Erythromycin is the recommended treatment for Legionnaires' disease and other serious Legionella infections; however, failures have occurred, and adverse effects are common (Box 58-2). Erythromycins, intravenous azithromycin, and levofloxacin are currently approved by the US Food and Drug Administration for treatment of Legionnaires' disease. Although prospective controlled comparisons have not been performed, clarithromycin and quinolone antibiotics are also effective. Other agents with activity against Legionellaceae include doxycycline, minocycline, rifampin, and trimethoprim-sulfamethoxazole. For severe illness and for treatment of immunosuppressed patients, combination treatment either with rifampin plus a macrolide or quinolone or with a quinolone plus a macrolide (eg, levofloxacin plus azithromycin) is recommended.
Prevention & Control
Isolation of patients with known or suspected Legionella infection is not required, because direct person-to-person transmission has not been observed (Box 58-3). Epidemiologic investigation of sporadic community-acquired cases of Legionella infection is not usually productive because of the large number of exposures to potential water sources. When a community outbreak is suspected, conventional epidemiologic methods (ie, case definition, hypothesis generation, and case control study) should be used to confirm the presence of an outbreak and identify the source of exposure. Samples from suspicious water reservoirs should be cultured, and in some cases the potential for these sources to produce aerosol particles in the respirable size range should be evaluated with an air particle-size sampler. Smoke or other tracer materials can be used to evaluate the movement of aerosols and routes of access to ventilation systems, air intake passages, or other modes of dispersion.
In cases of known or suspected nosocomial infection, a detailed environmental investigation of all sources of water exposure is often indicated, especially when two or more unexplained cases have occurred. In addition to evaluating water reservoirs in the facility (eg, cooling towers and evaporative condensers), respiratory-therapy equipment should be checked and procedures should be reviewed to identify occult sources of exposure to potable water. In addition, samples from the water distribution system (eg, showers, faucets, and taps) should be cultured for Legionella species.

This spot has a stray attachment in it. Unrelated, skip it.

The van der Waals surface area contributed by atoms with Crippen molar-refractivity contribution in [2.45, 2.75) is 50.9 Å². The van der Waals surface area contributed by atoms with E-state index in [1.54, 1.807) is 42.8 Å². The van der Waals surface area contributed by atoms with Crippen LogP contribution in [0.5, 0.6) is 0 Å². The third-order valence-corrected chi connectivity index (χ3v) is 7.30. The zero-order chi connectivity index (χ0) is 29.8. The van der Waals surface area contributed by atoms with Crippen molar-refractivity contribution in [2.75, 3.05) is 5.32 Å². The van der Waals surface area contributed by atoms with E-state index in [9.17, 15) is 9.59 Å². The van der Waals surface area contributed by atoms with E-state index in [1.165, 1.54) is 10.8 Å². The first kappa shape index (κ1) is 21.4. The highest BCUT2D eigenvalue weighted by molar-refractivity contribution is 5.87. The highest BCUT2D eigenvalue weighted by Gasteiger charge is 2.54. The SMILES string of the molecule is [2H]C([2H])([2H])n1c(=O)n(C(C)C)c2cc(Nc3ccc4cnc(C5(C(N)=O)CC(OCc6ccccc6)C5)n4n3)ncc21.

It is very difficult if not impossible to decontaminate water supplies. Cooling towers and evaporative condensers must be drained, scoured to remove organic debris and sediment, and then disinfected with chlorine. Follow-up maintenance must include periodic chlorination or treatment with alternate disinfectants.
Similarly, contaminated water heaters should be drained, cleaned, and then disinfected. Superheating (> 60°C) is also recommended for water heaters and distal water distribution systems. However, this procedure can result in severe scalding and must be used with caution. Hyperchlorination has also been used, but can result in high levels of trihalomethanes, which are putative carcinogens. Over time, hyperchlorination corrodes the plumbing system, leading to enhanced opportunities for sediments that promote the growth of Legionella species.
BOX 58-2 Treatment of Legionnaires' Disease
BOX 58-3 Prevention and Control of Legionella Infection
Metal ionization procedures are advocated by some, but are not known to work better than conventional methods. One copper-silver ionization system was sequentially installed onto the hot-water recirculation lines of two hospital buildings colonized with L pneumophila serogroup 1. A third building with the same water supply, also colonized with L pneumophila, served as a control. Within 4–12 weeks of application, the levels of detectable L pneumophila in the two treated systems dropped to zero, but remained positive in the untreated system. However, concentrations of copper and silver in excess of Environmental Protection Agency standards can accumulate at the bottoms of hot-water tanks subjected to this type of treatment. Its long-term effectiveness has not been determined.
In cases in which water treatments fail, the entire current and past water distribution system engineering and structural design should be reviewed to identify old pipes that may bypass the part of the system undergoing disinfection. These pipes may introduce contaminated water downstream if they are not disinfected.
Detailed guidelines for preventing nosocomial legionellosis and for decontaminating water reservoirs and distribution systems are available from CDC at http://www.cdc.gov.ncidod/diseases/hip/pneumonia/pneu_mmw.htm.